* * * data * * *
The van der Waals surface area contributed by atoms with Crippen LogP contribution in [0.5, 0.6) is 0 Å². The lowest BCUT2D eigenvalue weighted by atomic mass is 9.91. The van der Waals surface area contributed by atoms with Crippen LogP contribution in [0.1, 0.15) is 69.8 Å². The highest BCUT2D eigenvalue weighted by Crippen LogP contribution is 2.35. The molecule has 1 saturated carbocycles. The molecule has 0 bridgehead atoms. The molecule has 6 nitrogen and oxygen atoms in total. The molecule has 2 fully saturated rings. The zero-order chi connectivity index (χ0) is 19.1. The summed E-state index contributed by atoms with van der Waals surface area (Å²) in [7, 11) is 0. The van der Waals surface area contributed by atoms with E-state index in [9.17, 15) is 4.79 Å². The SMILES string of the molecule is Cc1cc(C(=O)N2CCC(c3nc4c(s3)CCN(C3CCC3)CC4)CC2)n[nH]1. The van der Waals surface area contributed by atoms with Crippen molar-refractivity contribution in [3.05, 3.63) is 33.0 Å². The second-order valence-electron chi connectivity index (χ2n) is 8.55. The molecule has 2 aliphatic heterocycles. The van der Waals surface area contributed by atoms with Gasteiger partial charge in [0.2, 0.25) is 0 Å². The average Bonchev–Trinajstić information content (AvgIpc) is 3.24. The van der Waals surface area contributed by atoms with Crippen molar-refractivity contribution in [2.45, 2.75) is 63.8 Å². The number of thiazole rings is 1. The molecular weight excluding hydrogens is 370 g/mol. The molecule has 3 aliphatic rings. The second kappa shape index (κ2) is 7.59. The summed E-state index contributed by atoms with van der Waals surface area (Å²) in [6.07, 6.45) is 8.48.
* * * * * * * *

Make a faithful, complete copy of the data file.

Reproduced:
The van der Waals surface area contributed by atoms with Crippen LogP contribution in [0.5, 0.6) is 0 Å². The lowest BCUT2D eigenvalue weighted by atomic mass is 9.91. The van der Waals surface area contributed by atoms with Crippen LogP contribution in [0.1, 0.15) is 69.8 Å². The highest BCUT2D eigenvalue weighted by Crippen LogP contribution is 2.35. The molecule has 1 saturated carbocycles. The molecule has 0 bridgehead atoms. The molecule has 6 nitrogen and oxygen atoms in total. The molecule has 2 fully saturated rings. The zero-order chi connectivity index (χ0) is 19.1. The summed E-state index contributed by atoms with van der Waals surface area (Å²) in [7, 11) is 0. The van der Waals surface area contributed by atoms with E-state index in [9.17, 15) is 4.79 Å². The SMILES string of the molecule is Cc1cc(C(=O)N2CCC(c3nc4c(s3)CCN(C3CCC3)CC4)CC2)n[nH]1. The van der Waals surface area contributed by atoms with Crippen molar-refractivity contribution in [3.05, 3.63) is 33.0 Å². The second-order valence-electron chi connectivity index (χ2n) is 8.55. The molecule has 2 aliphatic heterocycles. The van der Waals surface area contributed by atoms with Gasteiger partial charge in [0.2, 0.25) is 0 Å². The average Bonchev–Trinajstić information content (AvgIpc) is 3.24. The van der Waals surface area contributed by atoms with Crippen molar-refractivity contribution in [2.45, 2.75) is 63.8 Å². The number of thiazole rings is 1. The molecular weight excluding hydrogens is 370 g/mol. The molecule has 3 aliphatic rings. The second kappa shape index (κ2) is 7.59. The summed E-state index contributed by atoms with van der Waals surface area (Å²) in [6.07, 6.45) is 8.48.